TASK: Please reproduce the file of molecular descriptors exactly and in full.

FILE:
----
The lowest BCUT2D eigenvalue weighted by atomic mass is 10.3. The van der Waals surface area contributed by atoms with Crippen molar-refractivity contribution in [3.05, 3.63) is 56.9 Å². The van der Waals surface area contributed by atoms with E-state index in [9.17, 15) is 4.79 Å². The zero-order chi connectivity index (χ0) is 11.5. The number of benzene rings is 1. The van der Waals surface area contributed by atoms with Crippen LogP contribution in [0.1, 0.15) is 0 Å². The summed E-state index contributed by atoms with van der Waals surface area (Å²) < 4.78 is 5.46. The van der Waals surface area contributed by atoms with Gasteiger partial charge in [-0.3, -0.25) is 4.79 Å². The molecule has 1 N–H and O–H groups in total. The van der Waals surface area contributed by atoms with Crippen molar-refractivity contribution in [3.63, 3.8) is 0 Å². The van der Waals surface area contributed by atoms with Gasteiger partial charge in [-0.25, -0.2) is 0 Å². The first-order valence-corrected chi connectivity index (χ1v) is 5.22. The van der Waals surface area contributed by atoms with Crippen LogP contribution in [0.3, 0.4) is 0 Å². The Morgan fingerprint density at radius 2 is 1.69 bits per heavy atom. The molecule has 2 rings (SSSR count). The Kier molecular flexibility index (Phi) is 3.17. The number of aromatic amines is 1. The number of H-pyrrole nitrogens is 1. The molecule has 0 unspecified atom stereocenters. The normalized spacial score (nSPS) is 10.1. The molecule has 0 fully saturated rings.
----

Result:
The lowest BCUT2D eigenvalue weighted by atomic mass is 10.3. The van der Waals surface area contributed by atoms with Crippen molar-refractivity contribution in [3.05, 3.63) is 56.9 Å². The van der Waals surface area contributed by atoms with E-state index in [9.17, 15) is 4.79 Å². The zero-order chi connectivity index (χ0) is 11.5. The number of benzene rings is 1. The van der Waals surface area contributed by atoms with Crippen LogP contribution in [0.1, 0.15) is 0 Å². The summed E-state index contributed by atoms with van der Waals surface area (Å²) < 4.78 is 5.46. The van der Waals surface area contributed by atoms with Gasteiger partial charge in [-0.3, -0.25) is 4.79 Å². The molecule has 1 N–H and O–H groups in total. The van der Waals surface area contributed by atoms with Crippen molar-refractivity contribution in [3.63, 3.8) is 0 Å². The van der Waals surface area contributed by atoms with Gasteiger partial charge in [-0.25, -0.2) is 0 Å². The first-order valence-corrected chi connectivity index (χ1v) is 5.22. The van der Waals surface area contributed by atoms with Crippen LogP contribution in [0.3, 0.4) is 0 Å². The Morgan fingerprint density at radius 2 is 1.69 bits per heavy atom. The molecule has 2 rings (SSSR count). The Kier molecular flexibility index (Phi) is 3.17. The number of aromatic amines is 1. The number of H-pyrrole nitrogens is 1. The molecule has 0 unspecified atom stereocenters. The normalized spacial score (nSPS) is 10.1. The molecule has 0 fully saturated rings.